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As Is
Jeff Burt


The piano tuner admired the aged ivory of the keys,
the chips off the edges of a few keys
he compared to a grade school smiling for a class photo.
He ran both hands over the oiled tiger-striped oak
stripped and finished by my wifeís grandmother.

Like many old things, he said, the exterior
is in good condition, but the hammers get old,
dry, crack, and the wires, some go taut,
pulled up like a tendon in your ankles
and lose flexibility, some wires
to the low notes go slack, unwinding,
memory loss, muffled, like an old manís voice
or the sound of a loved one who was lost.

I would not repair it, he said.
It has too much value as is.

© by Jeff Burt.
Used with the author's permission.

Jeff Burt lives in Central California with his wife and a young Labrador he claims is half plow-horse. Jeff says his body clock has the routine of a farmer: rise early, work early, lunch early, and a rapid dissipation of energy around ten at nightómeaning he knows more about dawn than he probably should, and less about the stolen pleasures of staying up late than he ought to. Learn more about Jeff at

Post New Comment:
I have my grandmothers piano. She brought it over from England in 1911. Its black and has two brass candlesticks and nobody plays it anymore although only last week I sat at it and played the little bit I remember. My son would like it but theres no room at his house. It could use a good tuning and mice have eaten some of the felts but I love it fiercely and its going nowhere. This poem is about all that. Its beautiful, and tuned perfectly.
Posted 03/30/2021 03:19 AM
Lori Levy:
Posted 03/29/2021 09:01 PM
Beautiful poem. 🙂
Posted 03/29/2021 04:11 PM
Sharon Waller Knutson:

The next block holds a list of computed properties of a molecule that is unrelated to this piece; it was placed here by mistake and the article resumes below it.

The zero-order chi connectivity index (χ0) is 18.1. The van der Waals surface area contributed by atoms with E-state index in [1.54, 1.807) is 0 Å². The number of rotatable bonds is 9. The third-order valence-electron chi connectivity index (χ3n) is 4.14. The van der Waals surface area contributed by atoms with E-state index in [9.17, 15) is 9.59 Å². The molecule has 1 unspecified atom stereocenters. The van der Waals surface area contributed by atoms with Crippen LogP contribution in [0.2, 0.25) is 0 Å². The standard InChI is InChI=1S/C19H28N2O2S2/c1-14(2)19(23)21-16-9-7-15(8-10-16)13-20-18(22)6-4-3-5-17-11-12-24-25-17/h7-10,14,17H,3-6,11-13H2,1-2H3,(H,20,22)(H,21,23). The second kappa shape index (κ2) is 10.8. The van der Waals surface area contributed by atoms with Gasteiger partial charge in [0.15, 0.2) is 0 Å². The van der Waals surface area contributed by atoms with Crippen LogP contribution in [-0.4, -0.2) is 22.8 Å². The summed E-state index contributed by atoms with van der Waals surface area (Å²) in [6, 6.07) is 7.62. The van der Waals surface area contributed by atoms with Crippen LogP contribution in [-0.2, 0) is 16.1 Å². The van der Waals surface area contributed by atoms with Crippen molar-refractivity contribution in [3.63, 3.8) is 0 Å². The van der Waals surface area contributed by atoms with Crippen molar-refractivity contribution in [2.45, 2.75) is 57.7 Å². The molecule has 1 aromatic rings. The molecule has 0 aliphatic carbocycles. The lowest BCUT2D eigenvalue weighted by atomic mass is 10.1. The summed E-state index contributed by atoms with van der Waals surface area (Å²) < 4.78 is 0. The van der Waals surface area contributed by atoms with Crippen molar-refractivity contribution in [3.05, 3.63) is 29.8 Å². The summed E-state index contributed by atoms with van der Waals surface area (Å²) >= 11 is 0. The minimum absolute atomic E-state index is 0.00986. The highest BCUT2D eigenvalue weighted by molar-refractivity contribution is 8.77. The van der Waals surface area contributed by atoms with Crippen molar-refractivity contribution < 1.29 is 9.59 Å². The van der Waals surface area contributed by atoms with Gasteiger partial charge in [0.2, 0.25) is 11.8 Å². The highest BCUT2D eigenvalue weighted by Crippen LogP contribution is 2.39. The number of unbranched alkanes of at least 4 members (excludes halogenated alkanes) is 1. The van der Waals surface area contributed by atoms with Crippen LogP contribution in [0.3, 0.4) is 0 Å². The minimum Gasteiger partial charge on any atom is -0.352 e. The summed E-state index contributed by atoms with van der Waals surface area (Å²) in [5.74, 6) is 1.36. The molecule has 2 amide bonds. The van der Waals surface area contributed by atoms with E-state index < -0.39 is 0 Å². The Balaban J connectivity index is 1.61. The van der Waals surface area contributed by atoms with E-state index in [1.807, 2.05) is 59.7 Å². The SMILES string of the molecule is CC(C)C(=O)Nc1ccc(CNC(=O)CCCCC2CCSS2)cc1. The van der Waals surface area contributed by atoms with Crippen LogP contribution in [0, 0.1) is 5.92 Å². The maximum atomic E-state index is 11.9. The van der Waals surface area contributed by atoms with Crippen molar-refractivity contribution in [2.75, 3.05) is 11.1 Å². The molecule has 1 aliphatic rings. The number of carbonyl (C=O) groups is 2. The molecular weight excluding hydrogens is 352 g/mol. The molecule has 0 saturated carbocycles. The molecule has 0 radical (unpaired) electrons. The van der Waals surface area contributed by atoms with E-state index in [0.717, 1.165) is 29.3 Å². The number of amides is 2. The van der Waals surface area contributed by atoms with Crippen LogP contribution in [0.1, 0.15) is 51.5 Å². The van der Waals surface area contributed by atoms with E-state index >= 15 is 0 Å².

Loved the photographic images that I can see, feel and hear: grade school smiling for a class photo, tiger striped oak, tendon in your ankles, old man's voice.
Posted 03/29/2021 12:28 PM
Absolutely marvelous poem which has set me on a lengthy path of thought which leads to this: Shouldn't we ask the piano whether it wants to be repaired, and then abide by its wishes?
Posted 03/29/2021 11:38 AM
Posted 03/29/2021 10:29 AM
michael escoubas:
I love to think about old things . . . the joys thet brought and the joys they bring. Thank you Jeff, for this memborable "look back." Nice job of personifying certain traits of the piano, too. This is why poets and poetry should be national treasures.
Posted 03/29/2021 10:02 AM
Darrell Arnold:
My wife hasn't wanted to purchase a player piano for several years. It was offered to us, sight unseen, for $800 about ten years ago. She wanted it, and we couldn't afford it. Last fall, it was offered to us for $100. What could we do but say yes to the deal? We learned it had been in storage for more than 60 years. It is a Pianola Piano, built in Wheelock, NY, about 1906. The seller threw in 100 piano rolls with it. We quickly hunted for a piano tuner to get it in shape before we started playing it. The only one within a thousand miles had just retired. We decided to play it, anyway. You pump it with foot pedals. It sounds tinny and honky tonky, just like it was designed to sound, and it is still in tune. It is our center attraction when we have guests, and we gather around it and sing old-time songs. What a treasure it is!
Posted 03/29/2021 09:28 AM
I did not realize how beautiful our old is.
Posted 03/29/2021 09:02 AM
Beautiful! Brought a tear to my eye.
Posted 03/29/2021 08:32 AM
Love it, though, unlike the piano, my exterior isn't in as good a condition as I would like.
Posted 03/29/2021 08:28 AM
Larry Schug:
Metaphor--As we are.
Posted 03/29/2021 06:31 AM

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